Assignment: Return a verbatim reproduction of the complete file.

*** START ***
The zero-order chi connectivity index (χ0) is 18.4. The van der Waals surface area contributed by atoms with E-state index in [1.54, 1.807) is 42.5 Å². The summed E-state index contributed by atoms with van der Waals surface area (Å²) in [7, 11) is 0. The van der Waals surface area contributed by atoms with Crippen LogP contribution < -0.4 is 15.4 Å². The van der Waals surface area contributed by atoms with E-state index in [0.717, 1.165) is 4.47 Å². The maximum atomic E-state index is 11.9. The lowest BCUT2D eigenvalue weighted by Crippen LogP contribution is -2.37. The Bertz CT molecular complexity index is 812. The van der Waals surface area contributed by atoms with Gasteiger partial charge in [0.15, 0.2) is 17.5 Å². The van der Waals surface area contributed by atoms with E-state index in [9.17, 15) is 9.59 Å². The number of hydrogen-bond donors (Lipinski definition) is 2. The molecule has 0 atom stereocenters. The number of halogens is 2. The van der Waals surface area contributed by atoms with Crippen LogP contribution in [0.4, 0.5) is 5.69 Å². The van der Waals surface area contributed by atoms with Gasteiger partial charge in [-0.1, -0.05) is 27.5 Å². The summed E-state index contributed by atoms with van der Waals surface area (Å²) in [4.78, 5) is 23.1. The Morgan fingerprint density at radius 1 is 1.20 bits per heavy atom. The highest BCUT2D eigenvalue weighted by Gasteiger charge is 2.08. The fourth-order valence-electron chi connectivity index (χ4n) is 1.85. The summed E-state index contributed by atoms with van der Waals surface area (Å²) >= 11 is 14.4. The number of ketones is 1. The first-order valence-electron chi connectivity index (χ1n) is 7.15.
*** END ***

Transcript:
The zero-order chi connectivity index (χ0) is 18.4. The van der Waals surface area contributed by atoms with E-state index in [1.54, 1.807) is 42.5 Å². The summed E-state index contributed by atoms with van der Waals surface area (Å²) in [7, 11) is 0. The van der Waals surface area contributed by atoms with Crippen LogP contribution < -0.4 is 15.4 Å². The van der Waals surface area contributed by atoms with E-state index in [0.717, 1.165) is 4.47 Å². The maximum atomic E-state index is 11.9. The lowest BCUT2D eigenvalue weighted by Crippen LogP contribution is -2.37. The Bertz CT molecular complexity index is 812. The van der Waals surface area contributed by atoms with Gasteiger partial charge in [0.15, 0.2) is 17.5 Å². The van der Waals surface area contributed by atoms with E-state index in [9.17, 15) is 9.59 Å². The number of hydrogen-bond donors (Lipinski definition) is 2. The molecule has 0 atom stereocenters. The number of halogens is 2. The van der Waals surface area contributed by atoms with Crippen LogP contribution in [0.4, 0.5) is 5.69 Å². The van der Waals surface area contributed by atoms with Gasteiger partial charge in [-0.1, -0.05) is 27.5 Å². The summed E-state index contributed by atoms with van der Waals surface area (Å²) in [4.78, 5) is 23.1. The Morgan fingerprint density at radius 1 is 1.20 bits per heavy atom. The highest BCUT2D eigenvalue weighted by Gasteiger charge is 2.08. The fourth-order valence-electron chi connectivity index (χ4n) is 1.85. The summed E-state index contributed by atoms with van der Waals surface area (Å²) >= 11 is 14.4. The number of ketones is 1. The first-order valence-electron chi connectivity index (χ1n) is 7.15.